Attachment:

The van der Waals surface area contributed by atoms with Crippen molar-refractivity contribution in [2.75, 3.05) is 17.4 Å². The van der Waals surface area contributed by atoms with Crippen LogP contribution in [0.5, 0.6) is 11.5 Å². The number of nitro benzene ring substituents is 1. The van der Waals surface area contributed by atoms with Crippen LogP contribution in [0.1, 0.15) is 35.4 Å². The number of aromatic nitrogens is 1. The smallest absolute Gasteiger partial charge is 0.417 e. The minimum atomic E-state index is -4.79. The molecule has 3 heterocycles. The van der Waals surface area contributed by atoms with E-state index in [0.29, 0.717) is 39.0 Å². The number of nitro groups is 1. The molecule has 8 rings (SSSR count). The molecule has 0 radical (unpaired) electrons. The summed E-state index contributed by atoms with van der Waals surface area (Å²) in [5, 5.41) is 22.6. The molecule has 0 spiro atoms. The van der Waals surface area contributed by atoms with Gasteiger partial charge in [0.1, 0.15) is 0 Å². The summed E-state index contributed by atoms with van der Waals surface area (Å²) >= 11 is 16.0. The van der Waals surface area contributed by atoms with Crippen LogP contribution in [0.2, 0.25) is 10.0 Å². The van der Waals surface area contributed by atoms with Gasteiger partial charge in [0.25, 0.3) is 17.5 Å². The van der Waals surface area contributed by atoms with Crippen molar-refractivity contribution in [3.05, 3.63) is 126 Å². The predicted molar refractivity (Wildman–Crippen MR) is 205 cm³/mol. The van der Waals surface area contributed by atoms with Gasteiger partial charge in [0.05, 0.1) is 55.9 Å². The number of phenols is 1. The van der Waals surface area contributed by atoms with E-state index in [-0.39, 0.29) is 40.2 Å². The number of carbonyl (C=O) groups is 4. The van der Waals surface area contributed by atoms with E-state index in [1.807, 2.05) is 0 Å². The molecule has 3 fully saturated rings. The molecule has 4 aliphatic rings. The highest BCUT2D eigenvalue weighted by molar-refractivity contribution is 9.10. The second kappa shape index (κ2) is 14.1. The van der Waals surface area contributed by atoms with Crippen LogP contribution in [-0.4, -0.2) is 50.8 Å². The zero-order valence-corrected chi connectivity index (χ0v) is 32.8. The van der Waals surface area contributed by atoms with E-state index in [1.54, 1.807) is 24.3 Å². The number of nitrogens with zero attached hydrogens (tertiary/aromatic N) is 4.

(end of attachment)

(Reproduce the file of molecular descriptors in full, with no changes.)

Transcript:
The van der Waals surface area contributed by atoms with Crippen molar-refractivity contribution in [2.75, 3.05) is 17.4 Å². The van der Waals surface area contributed by atoms with Crippen LogP contribution in [0.5, 0.6) is 11.5 Å². The number of nitro benzene ring substituents is 1. The van der Waals surface area contributed by atoms with Crippen LogP contribution in [0.1, 0.15) is 35.4 Å². The number of aromatic nitrogens is 1. The smallest absolute Gasteiger partial charge is 0.417 e. The minimum atomic E-state index is -4.79. The molecule has 3 heterocycles. The van der Waals surface area contributed by atoms with E-state index in [0.29, 0.717) is 39.0 Å². The number of nitro groups is 1. The molecule has 8 rings (SSSR count). The molecule has 0 radical (unpaired) electrons. The summed E-state index contributed by atoms with van der Waals surface area (Å²) in [5, 5.41) is 22.6. The molecule has 0 spiro atoms. The van der Waals surface area contributed by atoms with Gasteiger partial charge in [0.1, 0.15) is 0 Å². The summed E-state index contributed by atoms with van der Waals surface area (Å²) >= 11 is 16.0. The van der Waals surface area contributed by atoms with Crippen LogP contribution in [0.2, 0.25) is 10.0 Å². The van der Waals surface area contributed by atoms with Gasteiger partial charge in [0.25, 0.3) is 17.5 Å². The van der Waals surface area contributed by atoms with Crippen molar-refractivity contribution in [3.05, 3.63) is 126 Å². The predicted molar refractivity (Wildman–Crippen MR) is 205 cm³/mol. The van der Waals surface area contributed by atoms with Gasteiger partial charge in [0.05, 0.1) is 55.9 Å². The number of phenols is 1. The van der Waals surface area contributed by atoms with E-state index in [-0.39, 0.29) is 40.2 Å². The number of carbonyl (C=O) groups is 4. The van der Waals surface area contributed by atoms with E-state index in [1.807, 2.05) is 0 Å². The molecule has 3 fully saturated rings. The molecule has 4 aliphatic rings. The highest BCUT2D eigenvalue weighted by molar-refractivity contribution is 9.10. The second kappa shape index (κ2) is 14.1. The van der Waals surface area contributed by atoms with Crippen LogP contribution in [-0.4, -0.2) is 50.8 Å². The zero-order valence-corrected chi connectivity index (χ0v) is 32.8. The van der Waals surface area contributed by atoms with E-state index in [1.54, 1.807) is 24.3 Å². The number of nitrogens with zero attached hydrogens (tertiary/aromatic N) is 4.